The Brancatelli File



May 11, 2000 -- Millions of Americans build summer holidays around a visit to America's extraordinary collection of national parks and it's hard to argue with their choice. From the glory of Yellowstone and the grandeur of the Grand Canyon to the pristine beauty of Acadia and the raw power of Hawaii's volcanoes, there's more to see and do in the parks than most Americans can pack into a lifetime of travel.

How do you plan a summer parks visit in the best and most efficient way? Here are some suggestions.

Researching recreational opportunities and lodging options at the nation's parks used to be a tedious and time-consuming burden. But no more. Thanks to the Internet, virtually everything you need to know about any park is literally at your fingertips.

The official site of the National Park Service, called Parknet (, is naturally everyone's first stop when it comes to finding a federally managed recreation area. But guess what? The Park Service covers only 80 million acres and just 379 parks, monuments and historic sites. The Forest Service ( manages more than twice that many acres of National Forests, many of which are mistakenly assumed to be National Parks. The prosaically named Bureau of Land Management ( controls a staggering 264 million acres, including National Conservation areas, wetlands and rivers. Meanwhile, the U.S. Fish and Wildlife Service ( manages more than 500 National Wildlife Refuges.

All those Web sites are good, allowing flexible, intuitive searches. But recognizing that average Americans are flummoxed by the differences between all the park categories and jurisdictions, six federal agencies have created a website called Itís an invaluable one-stop site: If a place is federally managed and available for public recreation, it's here. You can search by state, by activity or by agency. Once you find your park or recreation area, can supply all the travel directions and maps you need.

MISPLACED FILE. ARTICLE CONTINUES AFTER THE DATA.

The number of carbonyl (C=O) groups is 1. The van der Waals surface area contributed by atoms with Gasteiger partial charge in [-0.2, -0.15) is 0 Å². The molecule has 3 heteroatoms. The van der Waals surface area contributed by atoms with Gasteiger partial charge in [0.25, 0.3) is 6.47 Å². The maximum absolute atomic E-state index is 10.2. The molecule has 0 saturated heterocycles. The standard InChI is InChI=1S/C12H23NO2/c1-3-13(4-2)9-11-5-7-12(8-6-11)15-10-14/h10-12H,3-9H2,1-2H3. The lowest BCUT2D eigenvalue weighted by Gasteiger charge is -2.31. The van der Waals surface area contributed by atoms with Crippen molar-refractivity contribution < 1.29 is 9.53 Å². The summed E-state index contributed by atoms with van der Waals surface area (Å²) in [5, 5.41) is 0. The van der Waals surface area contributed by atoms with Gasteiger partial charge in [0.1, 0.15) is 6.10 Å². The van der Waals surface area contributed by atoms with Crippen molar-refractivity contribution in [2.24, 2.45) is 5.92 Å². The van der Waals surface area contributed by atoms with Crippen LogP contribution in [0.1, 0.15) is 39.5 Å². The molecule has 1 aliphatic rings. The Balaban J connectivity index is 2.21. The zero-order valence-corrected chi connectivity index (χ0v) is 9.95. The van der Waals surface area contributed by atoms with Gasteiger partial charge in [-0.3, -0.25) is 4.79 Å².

A familiar complaint voiced by travelers in recent years is that each park or recreation area charged a separate admission. There was no way to get blanket entry to the parks. This year, however, the National Park Service has launched the National Park Pass, an all-in-one program that permits unlimited access to the nation's 379 national parks, national monuments and historic sites. The $50 pass is valid for one year from the month of purchase. It is sold at the parks or directly from the Parks Web site. If you're a member of the AAA, you can buy the pass for $48 from AAA offices. But there is a caveat: the Pass only covers what the NPS classifies as "entry" costs, not all admissions, fees and parking charges. Check the fees list before your travel.

Under pressure from nature groups and environmental activists, the Parks Service is cracking down on some active recreational uses of the most popular sites. That includes new restrictions on snowmobiles and personal water craft such as Jet Skis and Waverunners.

Obviously, the water-craft rules changes are mostly likely to affect your summer holiday. Use of these devices was already specifically prohibited at Yellowstone, the Everglades and the Ozark Riverways. The new rules now close a number of other parks--including Golden Gate, Glacier, Olympia and Cape Hatteras--to the watercraft. Many other popular areas, including Cape Cod, Padre Island, the Delaware Water Gap and Fire Island, may be restricted if the local superintendents choose to do so. Check with the park you're planning to visit about current regulations before you travel.

This column originally appeared at

Copyright © 1993-2004 by Joe Brancatelli. All rights reserved.